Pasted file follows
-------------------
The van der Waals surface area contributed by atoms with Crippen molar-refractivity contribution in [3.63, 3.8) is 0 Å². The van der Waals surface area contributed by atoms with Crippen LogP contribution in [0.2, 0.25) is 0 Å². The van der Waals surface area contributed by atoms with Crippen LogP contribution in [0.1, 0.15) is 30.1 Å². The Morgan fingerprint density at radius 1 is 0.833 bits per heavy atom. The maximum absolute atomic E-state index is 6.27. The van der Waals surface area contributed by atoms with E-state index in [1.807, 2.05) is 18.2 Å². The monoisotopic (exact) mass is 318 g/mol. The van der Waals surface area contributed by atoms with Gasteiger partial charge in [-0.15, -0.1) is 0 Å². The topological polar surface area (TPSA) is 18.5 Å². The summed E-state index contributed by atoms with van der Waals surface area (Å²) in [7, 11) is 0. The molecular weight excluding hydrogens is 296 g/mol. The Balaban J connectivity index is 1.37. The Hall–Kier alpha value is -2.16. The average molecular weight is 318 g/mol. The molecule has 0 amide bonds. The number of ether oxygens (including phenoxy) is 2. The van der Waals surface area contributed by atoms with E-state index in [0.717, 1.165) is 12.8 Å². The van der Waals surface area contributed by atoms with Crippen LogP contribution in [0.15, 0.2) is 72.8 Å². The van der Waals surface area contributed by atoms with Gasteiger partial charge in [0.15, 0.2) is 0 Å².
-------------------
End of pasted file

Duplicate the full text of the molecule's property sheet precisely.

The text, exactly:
The van der Waals surface area contributed by atoms with Crippen molar-refractivity contribution in [3.63, 3.8) is 0 Å². The van der Waals surface area contributed by atoms with Crippen LogP contribution in [0.2, 0.25) is 0 Å². The van der Waals surface area contributed by atoms with Crippen LogP contribution in [0.1, 0.15) is 30.1 Å². The Morgan fingerprint density at radius 1 is 0.833 bits per heavy atom. The maximum absolute atomic E-state index is 6.27. The van der Waals surface area contributed by atoms with E-state index in [1.807, 2.05) is 18.2 Å². The monoisotopic (exact) mass is 318 g/mol. The van der Waals surface area contributed by atoms with Gasteiger partial charge in [-0.15, -0.1) is 0 Å². The topological polar surface area (TPSA) is 18.5 Å². The summed E-state index contributed by atoms with van der Waals surface area (Å²) in [7, 11) is 0. The molecular weight excluding hydrogens is 296 g/mol. The Balaban J connectivity index is 1.37. The Hall–Kier alpha value is -2.16. The average molecular weight is 318 g/mol. The molecule has 0 amide bonds. The number of ether oxygens (including phenoxy) is 2. The van der Waals surface area contributed by atoms with E-state index in [0.717, 1.165) is 12.8 Å². The van der Waals surface area contributed by atoms with Crippen LogP contribution in [0.15, 0.2) is 72.8 Å². The van der Waals surface area contributed by atoms with Gasteiger partial charge in [0.15, 0.2) is 0 Å².